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Second-party delivery: What it is and why you should embrace it

Published May 5, 2021

As a restaurauteur, you’re very familiar with DoorDash, Grubhub and UberEats. But this article isn’t about third-party delivery, although it serves a critical need in the industry. Instead, we’ll focus on the often overlooked “middle child” of food delivery: the second party.

Here’s a definition:

Second-party delivery

The delivery of food and sundries by the customer (or someone designated by the customer) from the restaurant to the place of consumption.  

Examples: take-out, pick-up, drive-thru, curbside

In a delivery world that currently revolves around third-party providers (and in a few cases first party, e.g., pizza delivery) these second-party party delivery modes need some love. That’s because, with the industry recovering from the pandemic, we’re still facing a continually evolving consumer who’s still cautious about eating in a restaurant or, after adapting to off-premise ordering, just no longer desires an in-restaurant experience. Enabling a delightful pick-up experience is a major differentiator right now and will be table stakes in the near future. Let’s consider a few of the opportunities here.

Online ordering

If you already have a restaurant online ordering system, great! If you don’t—you’re already behind. In either case, you should be offering pick-up options for online orders. And your online ordering solution doesn’t have to be a sophisticated native mobile application, either. It can be a simple website, as long as it sports responsive design so that it displays correctly on either desktop or mobile to provide the best experience for your users.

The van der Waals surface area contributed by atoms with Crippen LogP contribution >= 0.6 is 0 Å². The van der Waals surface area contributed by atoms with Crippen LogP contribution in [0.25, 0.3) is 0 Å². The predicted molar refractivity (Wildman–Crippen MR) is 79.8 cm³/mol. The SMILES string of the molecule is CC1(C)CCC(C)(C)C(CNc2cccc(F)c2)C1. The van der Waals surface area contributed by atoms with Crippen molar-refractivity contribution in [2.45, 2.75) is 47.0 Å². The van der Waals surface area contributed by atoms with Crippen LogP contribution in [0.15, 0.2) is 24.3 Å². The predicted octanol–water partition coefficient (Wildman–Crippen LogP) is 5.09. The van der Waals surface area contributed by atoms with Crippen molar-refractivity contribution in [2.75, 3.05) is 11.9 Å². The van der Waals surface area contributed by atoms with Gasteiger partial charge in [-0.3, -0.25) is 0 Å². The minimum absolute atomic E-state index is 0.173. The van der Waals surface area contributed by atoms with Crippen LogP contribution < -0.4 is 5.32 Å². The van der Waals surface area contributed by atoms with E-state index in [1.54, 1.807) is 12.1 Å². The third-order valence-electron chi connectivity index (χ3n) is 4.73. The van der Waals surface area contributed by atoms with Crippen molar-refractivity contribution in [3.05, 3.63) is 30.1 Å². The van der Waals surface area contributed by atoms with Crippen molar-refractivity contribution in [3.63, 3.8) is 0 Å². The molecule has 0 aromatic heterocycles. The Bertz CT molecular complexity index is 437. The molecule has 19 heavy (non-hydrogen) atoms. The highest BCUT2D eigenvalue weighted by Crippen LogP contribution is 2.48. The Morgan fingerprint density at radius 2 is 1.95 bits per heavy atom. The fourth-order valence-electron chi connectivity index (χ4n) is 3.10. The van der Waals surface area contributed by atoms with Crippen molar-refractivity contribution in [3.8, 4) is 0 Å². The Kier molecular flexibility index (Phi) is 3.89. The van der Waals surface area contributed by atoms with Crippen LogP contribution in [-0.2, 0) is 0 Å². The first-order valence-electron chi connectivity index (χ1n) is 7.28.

Related: It may be a new year, but digital ordering will continue to be crucial for restaurants.

As you implement or mature your online ordering experience, consider these factors:

  • Generational differences – Have both an app and a website for ordering; millennials still prefer apps but Gen Zs avoid them. If your target consumer is multigenerational, then your online order channels should be, too. And if you really want to stand out, offer text-based or chatbot ordering, or even create an Alexa skill to place quick reorders.
  • Third parties – Talk to any third-party marketplaces you do business with or want to do business with about having a pick-up mode. You’ll still pay a fee, but you won’t miss out on guests who use third-parties for a pick-up experience.
  • Accurate quote times – Getting this right isn’t easy but can be a major factor in gaining both first-time and repeat business.  Quote too long and you lose the potential conversion of the sale all together or risk giving a customer cold food (that shouldn’t be cold). Quote too short and you’ll be dealing with upset customers at pick-up and potentially jam up your pick-up location and frustrate customers in the presence of others.

    And if quote times change significantly, update your customer and offer a discount on the current order and if possible, their next visit. It may not be the desired experience, but it may give you an opportunity. Technology can automate this process and even apply the proper remediation tactics based on a customer’s order history, loyalty status, etc.

Discover how Chipotle Europe modernized its mobile experience by integrating a new customizable solution that met the needs of younger demographics, driving customer growth and loyalty.

Group ordering

Not necessarily a new concept, group ordering is something many brands have rolled out in their digital ordering experience; it allows multiple customers to be grouped into a single order. Group ordering is great for offices where anyone interested in a particular restaurant can organize a large order for many people to be picked up by one person. Market this feature for offices and neighborhoods alike, creating a foodpool of sorts where groups can rotate pick-up duty.

If you want to implement Group ordering capabilities, consider the following features:

  • Multiple payments per group order
  • Organizer funded option with per person limits
  • Pick-up and delivery should be supported